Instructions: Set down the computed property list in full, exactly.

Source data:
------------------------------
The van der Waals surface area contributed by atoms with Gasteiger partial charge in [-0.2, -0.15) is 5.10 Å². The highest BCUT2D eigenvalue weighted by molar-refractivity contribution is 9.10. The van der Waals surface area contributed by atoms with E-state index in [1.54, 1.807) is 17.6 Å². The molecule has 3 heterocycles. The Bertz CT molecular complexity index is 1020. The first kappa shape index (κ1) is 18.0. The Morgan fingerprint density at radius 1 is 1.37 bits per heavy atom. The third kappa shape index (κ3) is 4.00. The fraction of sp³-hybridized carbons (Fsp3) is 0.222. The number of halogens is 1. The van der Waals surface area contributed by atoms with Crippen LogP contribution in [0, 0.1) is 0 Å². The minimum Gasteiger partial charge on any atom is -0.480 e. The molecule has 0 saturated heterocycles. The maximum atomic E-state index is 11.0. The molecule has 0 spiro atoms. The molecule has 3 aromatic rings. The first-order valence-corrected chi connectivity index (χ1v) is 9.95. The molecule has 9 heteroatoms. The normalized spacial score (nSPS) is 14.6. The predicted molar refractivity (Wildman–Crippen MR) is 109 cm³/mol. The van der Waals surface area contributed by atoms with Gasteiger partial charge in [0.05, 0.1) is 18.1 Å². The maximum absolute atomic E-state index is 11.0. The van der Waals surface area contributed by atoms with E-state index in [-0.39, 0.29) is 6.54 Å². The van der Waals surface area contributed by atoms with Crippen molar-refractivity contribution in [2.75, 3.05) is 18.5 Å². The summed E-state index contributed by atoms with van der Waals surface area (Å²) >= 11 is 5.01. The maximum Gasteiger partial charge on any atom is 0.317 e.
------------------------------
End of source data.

The van der Waals surface area contributed by atoms with Gasteiger partial charge in [-0.2, -0.15) is 5.10 Å². The highest BCUT2D eigenvalue weighted by molar-refractivity contribution is 9.10. The van der Waals surface area contributed by atoms with E-state index in [1.54, 1.807) is 17.6 Å². The molecule has 3 heterocycles. The Bertz CT molecular complexity index is 1020. The first kappa shape index (κ1) is 18.0. The Morgan fingerprint density at radius 1 is 1.37 bits per heavy atom. The third kappa shape index (κ3) is 4.00. The fraction of sp³-hybridized carbons (Fsp3) is 0.222. The number of halogens is 1. The van der Waals surface area contributed by atoms with Crippen LogP contribution in [0, 0.1) is 0 Å². The minimum Gasteiger partial charge on any atom is -0.480 e. The molecule has 0 saturated heterocycles. The maximum atomic E-state index is 11.0. The molecule has 0 spiro atoms. The molecule has 3 aromatic rings. The first-order valence-corrected chi connectivity index (χ1v) is 9.95. The molecule has 9 heteroatoms. The normalized spacial score (nSPS) is 14.6. The predicted molar refractivity (Wildman–Crippen MR) is 109 cm³/mol. The van der Waals surface area contributed by atoms with Gasteiger partial charge in [0.05, 0.1) is 18.1 Å². The maximum absolute atomic E-state index is 11.0. The van der Waals surface area contributed by atoms with E-state index in [-0.39, 0.29) is 6.54 Å². The van der Waals surface area contributed by atoms with Crippen molar-refractivity contribution in [2.75, 3.05) is 18.5 Å². The summed E-state index contributed by atoms with van der Waals surface area (Å²) >= 11 is 5.01. The maximum Gasteiger partial charge on any atom is 0.317 e.